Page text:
Painting and photography helped me mourn and heal the loss of a friend.
By: Leyla T. Rosario
Friend: “Pick up a brush, and paint. Don’t think, just feel.”
Me: Holds paint brush. Stares blankly at a canvas. “Uhhhh…..I’m a Producer. This is not my thing.”
My bestie introduced me to painting. Little did I know how much it would influence me. It became part of my life shortly after he died in 2017. He was gone. I felt pain everywhere. I went numb. I didn’t know how to cope with such a great loss. So I picked up a brush, some paint, a canvas, and got to work.
We were employed at the same advertising agency. That’s how we met. He was my confidant. A bond like no other, a spiritual connection where we didn’t have to say anything, we just knew what one of us needed/wanted. He and I couldn’t get enough of each other — constantly bouncing off creative ideas, confiding everything and anything without any judgement.
After putting in long hours at the office, we would head to the art studio. He was a member of a local art community space in lower Manhattan named Con Artist Collective. It was filled with painters, illustrators, photographers, designers, musicians, ongoing exhibitions –you name it. Every time I would visit the studio, it felt like walking into an explosion of artistic expression. It was colorful. I felt alive. The energy was infectious and artists were creating in all types of ways.
As a Producer and Director, I am responsible for a lot of things. I make decisions all day, and sometimes “production life” can be mentally and physically exhausting. I needed an outlet –and he introduced me to just that.
Painting is my therapy; my way to escape, create, destroy, discover, and pay homage to his lively, loving, and artistic spirit. He encouraged and brought out whatever was dormant within me.
Since then, I’ve painted over 25 pieces, predominantly on large canvases. Most of my work is abstract using acrylic paint –although lately, I am digging working with watercolor paint and sketching. I enjoy developing textures and shapes, mixing vibrant colors that provoke feeling.
I look at art a little differently now. If I am at a museum, I pay more attention to the lighting, shading, brush strokes, perspective. I stare at the details a bit longer –take pics, using them as a way to practice. I go to live drawings, host paint jams in my apartment, started an online shop, and give my original paintings as gifts to family and friends.
What I learned from his spirit: Create everyday –be it at 10% or at 100%– just create. He brought out the painter in me, encouraged me to not be afraid of expressing myself in various art forms.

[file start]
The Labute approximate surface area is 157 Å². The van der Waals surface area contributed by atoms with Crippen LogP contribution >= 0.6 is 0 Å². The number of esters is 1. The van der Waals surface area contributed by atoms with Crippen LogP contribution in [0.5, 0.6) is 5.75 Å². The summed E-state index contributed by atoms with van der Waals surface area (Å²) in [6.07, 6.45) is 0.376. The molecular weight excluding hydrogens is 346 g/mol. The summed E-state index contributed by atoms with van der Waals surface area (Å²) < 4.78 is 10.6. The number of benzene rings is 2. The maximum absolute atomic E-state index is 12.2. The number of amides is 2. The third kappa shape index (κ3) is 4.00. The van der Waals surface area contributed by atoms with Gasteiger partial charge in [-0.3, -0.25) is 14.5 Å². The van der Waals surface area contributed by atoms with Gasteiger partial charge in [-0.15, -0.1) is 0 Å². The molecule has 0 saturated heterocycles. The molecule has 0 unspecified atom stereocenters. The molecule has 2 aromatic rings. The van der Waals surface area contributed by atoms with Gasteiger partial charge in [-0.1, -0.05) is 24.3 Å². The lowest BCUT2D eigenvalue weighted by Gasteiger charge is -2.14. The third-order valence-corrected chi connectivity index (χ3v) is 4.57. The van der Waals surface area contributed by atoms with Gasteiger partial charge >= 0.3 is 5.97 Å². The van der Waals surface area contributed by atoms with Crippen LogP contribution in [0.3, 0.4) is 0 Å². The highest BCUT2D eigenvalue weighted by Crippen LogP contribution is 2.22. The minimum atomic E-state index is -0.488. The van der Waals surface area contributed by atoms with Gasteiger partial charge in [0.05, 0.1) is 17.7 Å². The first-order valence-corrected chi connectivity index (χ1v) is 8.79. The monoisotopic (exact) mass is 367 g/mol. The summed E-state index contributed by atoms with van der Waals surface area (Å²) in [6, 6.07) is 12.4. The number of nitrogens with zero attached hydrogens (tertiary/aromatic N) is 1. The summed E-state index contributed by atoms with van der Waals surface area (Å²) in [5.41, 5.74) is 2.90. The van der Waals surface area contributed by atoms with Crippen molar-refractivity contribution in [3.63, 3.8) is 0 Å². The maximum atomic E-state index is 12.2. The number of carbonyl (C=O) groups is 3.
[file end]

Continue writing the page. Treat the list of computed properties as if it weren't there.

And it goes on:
Painting became my newfound love. I am thankful for that, and for the closeness I have with his family. I miss him. I love him. William Bernhardt aka Narcossist (aka Billy, aka my flamingo) changed my life, forever.
For me, it is an emotional timeline. We all have our baggage. It’s about embracing and accepting your partner’s flaws, vulnerability, habits, and personal history. Or, maybe you don’t. Maybe you notice the signs and decide to part ways — kiss them goodbye.
I began to paint this piece shortly after Billy’s passing. Also during that time, I ended things with someone I briefly dated (just about three months).
On the weekends, I would trek from the Inwood, Manhattan area — all the way down to the Lower East Side (LES) — to paint at the studio. I was mourning two relationships. The loss of my friend, and the end of unhealthy romance. I noticed the red flags and knew that if I kept dating him, it would continue to be toxic. I followed my intuition, paid attention to the signs, and ended it.
During that time, I poured whatever I was feeling into my art. I didn’t overthink the process. It took about two months to complete “The Red Flags are There — #1.” I did not have a sketched out plan of what I was going to do. It came out according to the state of mind I was in. Once done, I felt a release. I felt free.
This is an ongoing continuous series (total of 4), and more will be made. The future goal is to have a solo exhibition where I can showcase all of “The Red Flags are There” at a gallery.
Photography is another form of expression. I am an only child and grew up with quite the vivid imagination. Yes, I had imaginary friends. My parents are Puerto Rican, and both come from a big family. They raised me in The Bronx during the 1980’s. Let’s just say that life was nothing less than boring.
As a kid, photography was my hobby. It kept me out of trouble, and I loved it. I would grab my mother’s vintage Minolta SR-T 101 (35mm camera) and run the streets, taking pictures of anything my eyes were attracted to.
I began working at the age of 12, and whatever earnings I made, I used to get my rolls of film developed. Working with cameras later in life led to a professional career.
The camera is as an extension to channel a connection with someone. I am an Empath. I feel everything. It’s about documenting the present which eventually becomes a moment and memory to look at.
People are extraordinary. I truly enjoy capturing someone’s essence. For me, it’s all about the eyes. What do they tell me? There is an openness, innocence, and trust I see. I’m invited into their life.
My most recent portraitures were taken throughout Cape Town, Johannesburg, Haiti, New York City, and Cuba.
Thank you for checking out my work!
Love and light,
Leyla T. Rosario aka loveLEY